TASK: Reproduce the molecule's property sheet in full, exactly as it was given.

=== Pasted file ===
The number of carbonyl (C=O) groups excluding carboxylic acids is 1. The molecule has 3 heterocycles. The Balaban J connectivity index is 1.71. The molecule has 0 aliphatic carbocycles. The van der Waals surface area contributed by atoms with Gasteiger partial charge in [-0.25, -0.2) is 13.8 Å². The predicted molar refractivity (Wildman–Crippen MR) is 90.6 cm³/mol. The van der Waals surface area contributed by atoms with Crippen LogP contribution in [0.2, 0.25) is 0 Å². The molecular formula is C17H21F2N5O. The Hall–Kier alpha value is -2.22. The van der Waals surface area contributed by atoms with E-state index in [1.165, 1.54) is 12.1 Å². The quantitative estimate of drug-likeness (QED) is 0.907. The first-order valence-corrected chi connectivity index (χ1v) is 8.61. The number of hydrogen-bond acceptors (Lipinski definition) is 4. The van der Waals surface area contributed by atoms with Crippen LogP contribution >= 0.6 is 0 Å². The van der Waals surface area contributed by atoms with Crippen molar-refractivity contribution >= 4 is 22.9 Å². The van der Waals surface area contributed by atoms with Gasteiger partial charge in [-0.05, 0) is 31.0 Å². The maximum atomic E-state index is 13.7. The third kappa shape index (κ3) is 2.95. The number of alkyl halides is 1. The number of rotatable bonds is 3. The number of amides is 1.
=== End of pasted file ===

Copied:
The number of carbonyl (C=O) groups excluding carboxylic acids is 1. The molecule has 3 heterocycles. The Balaban J connectivity index is 1.71. The molecule has 0 aliphatic carbocycles. The van der Waals surface area contributed by atoms with Gasteiger partial charge in [-0.25, -0.2) is 13.8 Å². The predicted molar refractivity (Wildman–Crippen MR) is 90.6 cm³/mol. The van der Waals surface area contributed by atoms with Crippen LogP contribution in [0.2, 0.25) is 0 Å². The molecular formula is C17H21F2N5O. The Hall–Kier alpha value is -2.22. The van der Waals surface area contributed by atoms with E-state index in [1.165, 1.54) is 12.1 Å². The quantitative estimate of drug-likeness (QED) is 0.907. The first-order valence-corrected chi connectivity index (χ1v) is 8.61. The number of hydrogen-bond acceptors (Lipinski definition) is 4. The van der Waals surface area contributed by atoms with Crippen LogP contribution >= 0.6 is 0 Å². The van der Waals surface area contributed by atoms with Crippen molar-refractivity contribution >= 4 is 22.9 Å². The van der Waals surface area contributed by atoms with Gasteiger partial charge in [-0.05, 0) is 31.0 Å². The maximum atomic E-state index is 13.7. The third kappa shape index (κ3) is 2.95. The number of alkyl halides is 1. The number of rotatable bonds is 3. The number of amides is 1.